The Meridian and the Hexagram: The Revelation of France's Foundation Plan (cont.)
By William Glyn-Jones
It seemed to me that if 1446 was just a little too soon for full-on Neoplatonism to have been so fully manifest way off in Scotland, then here with these Biblical traditions we did at least have a context appropriate to the pre-Renaissance mentality. When the historians Oxbrow and Robertson examined the iconography of Roslin Chapel in the research for their book Roslin and the Grail what they found was a catalogue of references not so much to the old Jerusalem of Solomon, but to the last book of the Bible, that of Revelations. The Sinclairs, it seems, imagined themselves rising from their graves in the crypt below the chapel on the 'day of judgment'. In Revelations the old world passes away, but a New Jerusalem appears. The dimensions given for this in Revelations are interesting. Not only is it as broad as it is long, but the same distance is also given for the height. Therefore, the New Jerusalem appears to be in the shape of a cube. It is one of the interesting features of the hexagram, extended to form the hexagon, that it forms the image in 2D of a 3D cube (albeit without perspective), and the cube - one of the Platonic Solids - is in fact a much-repeated motif in the stonework of Roslin chapel - there are 213 in all.
My romantic self could not help but wonder, therefore, if the geodesic plan of France, the meridian and the hexagon, duplicated in Scotland, was intended to be the establishment of the New Jerusalem on Earth. I then started to think about the Templars, who called themselves the Knights of the Temple of Solomon, and of their cathedral-building activities, and wondered if this plan went back to those mysterious figures. After all, the construction of the Louvre in its earliest form was initiated by Phillip II, of the House of Capet, when he ascended the throne in 1180. At this time the Templars had been going strong for a century, and their order would not be suppressed until a century later. This same king actually went on a crusade to the "Holy Land" with Richard the Lion Heart. Had the enthusiasm for the Seal of Solomon - the Hexagram - been picked up from Arab legends during these times? Phillip, judged a good king by his people, became ill and lost his zeal for the crusade and returned home. So much for the Old Jerusalem, why not build the New Jerusalem somewhere closer to home, in a place we don't have to fight for, he may have thought.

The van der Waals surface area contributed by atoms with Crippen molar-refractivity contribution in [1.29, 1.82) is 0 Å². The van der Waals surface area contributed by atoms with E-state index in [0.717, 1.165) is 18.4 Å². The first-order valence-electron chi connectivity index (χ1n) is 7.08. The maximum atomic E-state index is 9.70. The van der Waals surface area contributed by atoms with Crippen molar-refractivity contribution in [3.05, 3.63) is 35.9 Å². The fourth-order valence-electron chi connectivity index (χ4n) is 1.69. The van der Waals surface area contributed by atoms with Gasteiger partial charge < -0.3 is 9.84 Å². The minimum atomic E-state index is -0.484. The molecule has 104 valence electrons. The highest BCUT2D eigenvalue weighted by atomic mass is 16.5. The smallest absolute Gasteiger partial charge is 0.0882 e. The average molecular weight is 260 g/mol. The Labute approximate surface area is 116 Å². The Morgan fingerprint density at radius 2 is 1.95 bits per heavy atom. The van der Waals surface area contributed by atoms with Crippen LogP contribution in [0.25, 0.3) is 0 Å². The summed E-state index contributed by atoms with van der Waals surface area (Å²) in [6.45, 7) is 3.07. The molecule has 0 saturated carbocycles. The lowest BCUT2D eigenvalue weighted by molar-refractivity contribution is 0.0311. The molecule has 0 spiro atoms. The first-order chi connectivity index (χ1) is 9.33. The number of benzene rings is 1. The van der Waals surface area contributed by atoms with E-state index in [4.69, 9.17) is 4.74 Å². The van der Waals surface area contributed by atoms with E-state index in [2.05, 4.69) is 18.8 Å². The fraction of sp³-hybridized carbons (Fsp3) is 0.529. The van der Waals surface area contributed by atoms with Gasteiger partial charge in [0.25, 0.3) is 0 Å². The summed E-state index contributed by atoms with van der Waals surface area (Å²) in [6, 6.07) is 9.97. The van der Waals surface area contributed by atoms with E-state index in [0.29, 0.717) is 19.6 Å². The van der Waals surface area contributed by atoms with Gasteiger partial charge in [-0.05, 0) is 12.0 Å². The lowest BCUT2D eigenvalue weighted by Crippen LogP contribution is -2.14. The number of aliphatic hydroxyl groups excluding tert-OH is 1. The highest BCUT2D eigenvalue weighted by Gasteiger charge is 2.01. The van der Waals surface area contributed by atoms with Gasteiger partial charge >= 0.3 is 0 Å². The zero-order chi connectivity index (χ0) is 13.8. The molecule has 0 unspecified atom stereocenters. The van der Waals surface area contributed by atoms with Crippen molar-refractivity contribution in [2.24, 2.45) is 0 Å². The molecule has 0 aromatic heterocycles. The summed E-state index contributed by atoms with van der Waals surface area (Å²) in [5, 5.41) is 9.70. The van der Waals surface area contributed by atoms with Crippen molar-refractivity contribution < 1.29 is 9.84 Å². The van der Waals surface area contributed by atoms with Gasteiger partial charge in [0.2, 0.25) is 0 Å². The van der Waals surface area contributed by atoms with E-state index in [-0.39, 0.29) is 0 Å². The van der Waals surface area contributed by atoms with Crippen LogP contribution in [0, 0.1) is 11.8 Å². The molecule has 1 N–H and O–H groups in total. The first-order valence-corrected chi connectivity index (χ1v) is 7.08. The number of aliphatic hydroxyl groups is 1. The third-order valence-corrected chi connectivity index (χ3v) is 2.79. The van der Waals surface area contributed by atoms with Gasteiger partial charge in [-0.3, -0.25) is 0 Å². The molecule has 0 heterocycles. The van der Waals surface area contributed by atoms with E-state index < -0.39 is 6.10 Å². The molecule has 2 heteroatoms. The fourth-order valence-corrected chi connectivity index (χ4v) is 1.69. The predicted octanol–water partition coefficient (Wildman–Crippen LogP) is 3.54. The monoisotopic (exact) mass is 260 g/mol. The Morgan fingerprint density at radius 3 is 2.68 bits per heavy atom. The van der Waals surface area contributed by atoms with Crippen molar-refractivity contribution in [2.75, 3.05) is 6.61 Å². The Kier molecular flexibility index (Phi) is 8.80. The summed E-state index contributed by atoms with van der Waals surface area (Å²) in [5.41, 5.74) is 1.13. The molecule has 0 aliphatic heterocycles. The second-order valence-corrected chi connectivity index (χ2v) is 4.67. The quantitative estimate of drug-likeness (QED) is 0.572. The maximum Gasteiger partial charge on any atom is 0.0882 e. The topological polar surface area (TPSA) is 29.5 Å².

There is in fact an intriguing link between the Jerusalem site - the location of the Temple of Solomon, whether First, Second or Third - and the Seal of Solomon, via a natural feature of the latitude and an element of Freemasonic tradition. The Freemasonic writers Lomas and Knight in Uriel's Machine relate an intriguing piece of Freemasonic lore: a Solomon Rectangle is one produced by aligning from a particular point to the Winter and Summer Solstice sunrises. The point then becomes the centre of the rectangle, and the extended alignments to these points become the diagonals of the rectangle. The alignments can be found by observing shadows cast by posts. Such a function then becomes attributed to the twin pillars said to stand at the front of the Temple of Solomon, Jachin and Boaz. At the latitude of Jerusalem the Sun can be observed rising at 30 degrees north and south of due east on the two solstices. This makes the Solomon Rectangle at this latitude the Square Root of Three rectangle that is formed by the Seal of Solomon pattern.
And the outer ground-plan of Rosslyn Chapel, including the buttresses, does in fact conform to this pattern.